Eight of Cups: "...the necessity of letting something go. Sometimes it is necessary to recognize that a bad situation cannot be changed or resolved and must simply be abandoned...Often the ending of such a situation is accompanied by depression and regret, but this letting go is the beginning of a change that is necessary to bring something new and fresh into your life..."

Okay, that has a hopeful note...once you get over your depression and regret. But reversed, itís even more depressing. It "...indicates the reckless abandonment of a carefully constructed and well-founded way of life in a misguided search for an ideal..." While that can be one interpretation (itís never been mine), it seems that there should be alternatives offered.

The Star is positive in its upright state: "This card is the herald of a new beginning instigated by an experience that will give you new hope in the future..." But reversed, the Star "is telling you that you are being stubborn [!], that you have settled into a rigid and inflexible way of thinking..." I always see the Star as a hopeful ray of light in a spread, be it upright or reversed. But Iím not the Great Tarot Arbiter. Still, if thereís someone else out there who sees the Star reversed as "stubbornness," please let me know.

I am willing to opine that few people envision the Star in this way.

Finally, we come to the Seven of Cups. If you receive it upright, "you are deceiving yourself." Reversed, it means "you have been relying on the false promises of others."

I am not saying that any of these interpretations are spurious, merely that in a 300+ tome, alternative meanings would enrich the readerís understanding of the cards. Thereís more than enough room, especially as the authorís introduction identically replicates a portion of the complete interpretations that appear later in the book. Okay, the interpretation of the Star reversed as "stubbornness" does reek of the ersatz, but letís not go there.

Did I mention that the indigo sky in which the Starís star sparkles is breaktakingly lovely?

My last lament about this deck concerns the Minor Arcana. They are pips--emotive pips, but pips, just the same. Keywords offer a guide, but I donít find them always apt in terms of the imagery, such as it is. A perfect example is the Five of Swords, with the keyword of "Defeat." Take out the keyword and you have three swords going downward, and two going up against yet another rose-tinged sky. Underneath the swords, a large rock is partially circled by perky pink flowers. Another rock, differently-shaped, is in the background. Looking at the card, Iíd give it the keyword "Attraction." The swords seem magnetized, and roseate posies bloom. The blossoms arenít dead, the clouds donít loom ominously. How would you see this card sans the keyword?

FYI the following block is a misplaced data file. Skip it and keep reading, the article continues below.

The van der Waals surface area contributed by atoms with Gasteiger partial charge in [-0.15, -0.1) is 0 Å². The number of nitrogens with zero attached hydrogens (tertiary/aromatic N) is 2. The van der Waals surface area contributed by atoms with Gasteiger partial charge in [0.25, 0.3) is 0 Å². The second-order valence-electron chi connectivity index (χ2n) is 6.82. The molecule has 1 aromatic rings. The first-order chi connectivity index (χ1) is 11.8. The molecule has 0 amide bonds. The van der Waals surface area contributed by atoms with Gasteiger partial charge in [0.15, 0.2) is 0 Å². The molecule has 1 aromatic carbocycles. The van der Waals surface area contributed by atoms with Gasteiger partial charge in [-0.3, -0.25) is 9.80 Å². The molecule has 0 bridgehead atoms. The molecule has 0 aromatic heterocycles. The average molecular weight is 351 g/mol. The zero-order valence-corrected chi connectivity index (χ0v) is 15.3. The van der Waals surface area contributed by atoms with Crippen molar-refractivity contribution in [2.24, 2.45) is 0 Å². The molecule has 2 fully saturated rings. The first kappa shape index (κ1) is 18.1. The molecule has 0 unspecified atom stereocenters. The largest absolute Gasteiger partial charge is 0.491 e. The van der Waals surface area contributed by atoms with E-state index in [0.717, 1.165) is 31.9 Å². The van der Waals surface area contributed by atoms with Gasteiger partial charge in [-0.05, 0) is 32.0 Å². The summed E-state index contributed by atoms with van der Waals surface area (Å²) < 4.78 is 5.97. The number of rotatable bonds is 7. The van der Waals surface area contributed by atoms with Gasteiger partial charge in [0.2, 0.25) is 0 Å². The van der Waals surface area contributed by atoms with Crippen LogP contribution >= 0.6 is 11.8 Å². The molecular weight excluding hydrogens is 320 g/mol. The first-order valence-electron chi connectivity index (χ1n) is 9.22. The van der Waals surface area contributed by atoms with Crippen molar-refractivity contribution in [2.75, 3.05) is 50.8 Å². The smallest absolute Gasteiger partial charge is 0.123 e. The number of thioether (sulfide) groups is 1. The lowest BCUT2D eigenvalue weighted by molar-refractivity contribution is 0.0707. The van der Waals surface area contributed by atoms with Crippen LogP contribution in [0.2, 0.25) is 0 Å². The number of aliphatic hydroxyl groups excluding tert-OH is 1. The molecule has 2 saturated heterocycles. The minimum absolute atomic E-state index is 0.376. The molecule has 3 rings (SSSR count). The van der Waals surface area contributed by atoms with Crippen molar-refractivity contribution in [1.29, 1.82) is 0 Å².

I remember doing a reading with this deck when the Two of Wands appeared. All I could see was the white outline of a skier against a golf-green background. The keyword is "Courage," but it merely made me think "Athleticism." I understand and respect the use of a man between wands, but this card offers none of the range of possibilities contained in the Rider-Waite-Smith version.

Now that Iíve railed against the deck, I can present its positives. Itís an aesthetically pleasing deck, and one that seems deeply rooted in Celtic Paganism. Extra cards of The Lady and The Shaman are given so that you can use one as a significator and not remove any cards from the deck, and the backs donít blend in with the other cards, so you donít mistakenly shuffle them into the mix. While I donít use significators in that way, I think itís a boon for those who do.

Some of the pips are emotively affective and effective, especially the Aces. The Ace of Swords has the keyword, "Intellect," and it hangs above a castle, literally "towering" above it. White rays of light beam from the sharp sword, evoking a shining intelligence.

And the sky on both cards is really beautiful.

I canít imagine using this deck on a regular basis, since I find it limiting in numerous ways. But I like the skyscapes. And, in fairness, many people really like this deck. I definitely would not recommend it to an impressionable beginner, though, unless the individual (like myself) couldnít resist those skies. And then Iíd insist he or she buy Tarot for Your Self by Mary K. Greer as a companion volume. If the novice faithfully used only the Sacred Circle book, he or she would be perennially surrounded by stormy skies, with only a rare trace of sunlight.

If you would like to purchase this deck/book set, click here.

Publisher: Llewellyn
Suits: Wands, Cups, Swords and Discs
Card Number: 78; Card Size: 5" X 3 1/4"
Non-Reversible Backs

* When I say traditional, I know the Tarot de Marseilles numbers Strength 11 and Justice eight. But since the most popular deck in the U.S. is the Rider-Waite-Smith deck, and this is an American magazine, Iím using the RWS as my traditional model.

Page and review Copyright © Diane Wilkes 2000